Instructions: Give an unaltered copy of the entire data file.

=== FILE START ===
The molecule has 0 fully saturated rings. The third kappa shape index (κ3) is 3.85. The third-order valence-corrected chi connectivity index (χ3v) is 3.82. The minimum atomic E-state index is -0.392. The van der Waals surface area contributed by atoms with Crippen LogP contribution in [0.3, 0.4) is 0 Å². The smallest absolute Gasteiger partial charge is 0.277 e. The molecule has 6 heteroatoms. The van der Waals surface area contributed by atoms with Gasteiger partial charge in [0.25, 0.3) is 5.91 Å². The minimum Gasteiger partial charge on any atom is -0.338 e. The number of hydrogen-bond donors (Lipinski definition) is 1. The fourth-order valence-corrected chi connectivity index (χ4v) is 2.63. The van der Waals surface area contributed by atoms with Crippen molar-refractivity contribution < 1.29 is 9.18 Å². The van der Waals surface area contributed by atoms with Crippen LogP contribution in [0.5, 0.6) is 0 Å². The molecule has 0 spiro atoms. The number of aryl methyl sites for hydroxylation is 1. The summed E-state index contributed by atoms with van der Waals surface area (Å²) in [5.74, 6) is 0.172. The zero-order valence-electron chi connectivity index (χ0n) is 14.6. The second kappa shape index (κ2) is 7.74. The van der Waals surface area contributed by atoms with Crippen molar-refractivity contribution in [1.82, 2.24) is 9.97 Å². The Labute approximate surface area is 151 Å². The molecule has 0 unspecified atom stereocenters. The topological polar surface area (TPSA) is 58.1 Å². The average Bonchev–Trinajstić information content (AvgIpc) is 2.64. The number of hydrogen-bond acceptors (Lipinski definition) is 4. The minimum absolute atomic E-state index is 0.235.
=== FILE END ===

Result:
The molecule has 0 fully saturated rings. The third kappa shape index (κ3) is 3.85. The third-order valence-corrected chi connectivity index (χ3v) is 3.82. The minimum atomic E-state index is -0.392. The van der Waals surface area contributed by atoms with Crippen LogP contribution in [0.3, 0.4) is 0 Å². The smallest absolute Gasteiger partial charge is 0.277 e. The molecule has 6 heteroatoms. The van der Waals surface area contributed by atoms with Gasteiger partial charge in [0.25, 0.3) is 5.91 Å². The minimum Gasteiger partial charge on any atom is -0.338 e. The number of hydrogen-bond donors (Lipinski definition) is 1. The fourth-order valence-corrected chi connectivity index (χ4v) is 2.63. The van der Waals surface area contributed by atoms with Crippen molar-refractivity contribution < 1.29 is 9.18 Å². The van der Waals surface area contributed by atoms with Crippen LogP contribution in [0.5, 0.6) is 0 Å². The molecule has 0 spiro atoms. The number of aryl methyl sites for hydroxylation is 1. The summed E-state index contributed by atoms with van der Waals surface area (Å²) in [5.74, 6) is 0.172. The zero-order valence-electron chi connectivity index (χ0n) is 14.6. The second kappa shape index (κ2) is 7.74. The van der Waals surface area contributed by atoms with Crippen molar-refractivity contribution in [1.82, 2.24) is 9.97 Å². The Labute approximate surface area is 151 Å². The molecule has 0 unspecified atom stereocenters. The topological polar surface area (TPSA) is 58.1 Å². The average Bonchev–Trinajstić information content (AvgIpc) is 2.64. The number of hydrogen-bond acceptors (Lipinski definition) is 4. The minimum absolute atomic E-state index is 0.235.